- Some strains of Bacillus thuringiensis produce protein crystals during a particular phase of their growth.
- The crystals contain a toxic insecticidal protein that kill certain insects such as lepidopterans (tobacco budworm, armyworm), coleopterans (beetles) and dipterans (flies, mosquitoes).
- The toxin does not kill the Bacillus because the Bt toxin protein exists as inactive protoxins but once the insect ingests the inactive toxin, it is converted into an active form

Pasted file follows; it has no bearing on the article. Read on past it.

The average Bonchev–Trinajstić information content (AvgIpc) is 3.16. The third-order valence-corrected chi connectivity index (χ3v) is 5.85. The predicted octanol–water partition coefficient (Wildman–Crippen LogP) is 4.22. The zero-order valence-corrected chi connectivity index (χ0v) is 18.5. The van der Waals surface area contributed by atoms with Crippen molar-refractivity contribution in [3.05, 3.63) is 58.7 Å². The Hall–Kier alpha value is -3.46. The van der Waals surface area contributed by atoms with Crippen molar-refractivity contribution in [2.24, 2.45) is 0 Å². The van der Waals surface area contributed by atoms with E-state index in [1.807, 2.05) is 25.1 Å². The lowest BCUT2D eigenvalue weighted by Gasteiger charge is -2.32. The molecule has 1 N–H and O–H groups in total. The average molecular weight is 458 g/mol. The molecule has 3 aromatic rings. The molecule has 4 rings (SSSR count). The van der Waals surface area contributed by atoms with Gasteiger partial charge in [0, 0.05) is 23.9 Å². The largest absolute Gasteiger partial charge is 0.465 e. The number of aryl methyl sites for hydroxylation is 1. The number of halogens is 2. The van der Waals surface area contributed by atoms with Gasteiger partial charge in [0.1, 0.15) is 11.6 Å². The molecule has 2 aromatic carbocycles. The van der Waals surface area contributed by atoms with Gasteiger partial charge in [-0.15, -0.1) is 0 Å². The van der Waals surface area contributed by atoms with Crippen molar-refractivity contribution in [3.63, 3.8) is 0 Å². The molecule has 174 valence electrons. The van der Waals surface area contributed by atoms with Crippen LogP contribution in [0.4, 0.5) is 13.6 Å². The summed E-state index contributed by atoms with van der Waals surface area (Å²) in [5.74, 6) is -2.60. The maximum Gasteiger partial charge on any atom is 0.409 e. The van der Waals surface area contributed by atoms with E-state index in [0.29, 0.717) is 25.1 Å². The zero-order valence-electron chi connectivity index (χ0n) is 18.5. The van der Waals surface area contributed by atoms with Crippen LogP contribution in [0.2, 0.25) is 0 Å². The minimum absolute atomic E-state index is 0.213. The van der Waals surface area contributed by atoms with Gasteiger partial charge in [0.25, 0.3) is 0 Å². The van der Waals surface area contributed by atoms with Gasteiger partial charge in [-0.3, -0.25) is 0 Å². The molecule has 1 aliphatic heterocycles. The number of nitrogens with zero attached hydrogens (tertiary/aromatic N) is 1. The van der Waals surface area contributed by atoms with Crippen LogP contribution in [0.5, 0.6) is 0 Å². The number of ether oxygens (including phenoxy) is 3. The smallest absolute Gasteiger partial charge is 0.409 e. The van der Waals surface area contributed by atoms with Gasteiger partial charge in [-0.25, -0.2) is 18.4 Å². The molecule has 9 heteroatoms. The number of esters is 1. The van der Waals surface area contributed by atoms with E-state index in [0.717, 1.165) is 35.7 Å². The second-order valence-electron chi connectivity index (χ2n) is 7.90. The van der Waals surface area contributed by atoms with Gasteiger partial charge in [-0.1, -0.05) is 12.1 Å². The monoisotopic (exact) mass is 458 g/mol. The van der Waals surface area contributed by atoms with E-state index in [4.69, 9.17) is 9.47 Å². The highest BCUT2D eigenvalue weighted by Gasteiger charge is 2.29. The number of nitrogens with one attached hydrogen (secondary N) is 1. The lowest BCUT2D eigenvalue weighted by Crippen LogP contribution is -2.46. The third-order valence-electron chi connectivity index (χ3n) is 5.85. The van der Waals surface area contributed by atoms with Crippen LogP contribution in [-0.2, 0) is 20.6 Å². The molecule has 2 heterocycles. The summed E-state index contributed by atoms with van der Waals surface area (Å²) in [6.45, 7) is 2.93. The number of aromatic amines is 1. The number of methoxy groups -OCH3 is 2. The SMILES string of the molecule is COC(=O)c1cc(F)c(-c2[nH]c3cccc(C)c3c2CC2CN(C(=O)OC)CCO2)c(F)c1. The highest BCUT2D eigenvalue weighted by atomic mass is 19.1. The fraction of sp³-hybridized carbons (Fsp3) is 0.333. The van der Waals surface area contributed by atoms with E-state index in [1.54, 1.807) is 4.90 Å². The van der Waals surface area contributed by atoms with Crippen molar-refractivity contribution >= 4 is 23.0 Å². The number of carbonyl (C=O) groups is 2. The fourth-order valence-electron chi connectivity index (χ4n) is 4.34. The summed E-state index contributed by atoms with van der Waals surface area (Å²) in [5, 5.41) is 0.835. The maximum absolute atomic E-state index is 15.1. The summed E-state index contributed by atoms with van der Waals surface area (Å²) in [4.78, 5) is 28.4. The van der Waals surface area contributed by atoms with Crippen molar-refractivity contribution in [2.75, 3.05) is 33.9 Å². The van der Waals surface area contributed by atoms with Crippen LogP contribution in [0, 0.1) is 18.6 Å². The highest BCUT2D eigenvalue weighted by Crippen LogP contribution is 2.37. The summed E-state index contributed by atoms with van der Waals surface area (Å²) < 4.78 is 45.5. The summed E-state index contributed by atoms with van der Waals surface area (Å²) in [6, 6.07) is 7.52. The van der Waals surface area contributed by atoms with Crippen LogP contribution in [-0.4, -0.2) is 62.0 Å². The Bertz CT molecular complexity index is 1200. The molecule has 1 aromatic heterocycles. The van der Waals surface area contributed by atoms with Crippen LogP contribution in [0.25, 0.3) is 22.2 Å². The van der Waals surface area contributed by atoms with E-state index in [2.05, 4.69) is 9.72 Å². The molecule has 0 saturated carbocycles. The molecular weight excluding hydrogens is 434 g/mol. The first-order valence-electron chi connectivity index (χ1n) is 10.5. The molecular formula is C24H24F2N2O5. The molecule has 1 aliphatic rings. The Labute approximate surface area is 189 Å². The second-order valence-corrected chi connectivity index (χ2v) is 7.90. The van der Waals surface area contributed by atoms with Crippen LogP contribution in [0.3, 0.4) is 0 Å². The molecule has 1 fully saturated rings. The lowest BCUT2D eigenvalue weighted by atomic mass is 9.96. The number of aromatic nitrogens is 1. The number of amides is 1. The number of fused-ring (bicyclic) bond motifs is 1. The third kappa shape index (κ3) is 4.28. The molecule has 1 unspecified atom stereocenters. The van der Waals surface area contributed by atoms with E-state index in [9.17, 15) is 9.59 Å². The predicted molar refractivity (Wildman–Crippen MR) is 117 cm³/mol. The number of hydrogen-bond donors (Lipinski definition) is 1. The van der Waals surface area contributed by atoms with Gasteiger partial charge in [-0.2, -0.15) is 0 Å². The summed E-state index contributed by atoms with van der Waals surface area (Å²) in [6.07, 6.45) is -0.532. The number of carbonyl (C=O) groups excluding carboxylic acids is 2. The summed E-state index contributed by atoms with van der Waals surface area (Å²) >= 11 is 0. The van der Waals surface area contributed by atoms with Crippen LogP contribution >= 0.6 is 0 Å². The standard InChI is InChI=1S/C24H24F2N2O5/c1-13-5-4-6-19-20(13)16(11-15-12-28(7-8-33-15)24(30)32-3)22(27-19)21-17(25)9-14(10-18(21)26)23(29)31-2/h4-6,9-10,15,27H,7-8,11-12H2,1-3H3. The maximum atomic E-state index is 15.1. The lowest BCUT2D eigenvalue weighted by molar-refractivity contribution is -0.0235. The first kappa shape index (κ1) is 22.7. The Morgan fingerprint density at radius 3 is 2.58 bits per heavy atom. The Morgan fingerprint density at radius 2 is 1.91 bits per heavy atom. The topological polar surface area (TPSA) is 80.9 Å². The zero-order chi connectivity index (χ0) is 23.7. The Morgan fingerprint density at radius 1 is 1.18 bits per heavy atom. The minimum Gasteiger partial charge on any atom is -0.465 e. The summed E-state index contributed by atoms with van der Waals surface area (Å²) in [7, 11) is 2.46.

of toxin due to the alkaline pH of the gut which solubilize the crystals.
- The activated toxin binds to the surface of midgut epithelial cells and create pores that cause cell swelling and lysis and cause death of the insect.
- The toxin is coded by a gene named cry.
- There are a number of genes acting against the insects , for example, the proteins encoded by the genes cryIAc and cryIIAb control the cotton bollworms, that of cryIAb controls corn borer.
- Specific Bt toxin genes were isolated from Bacillus thuringiensis based on the crop and the targeted pest which is then incorporated into the several crop plants.
Fig. Bt cotton plants
Fig. Bacillus thuringiensis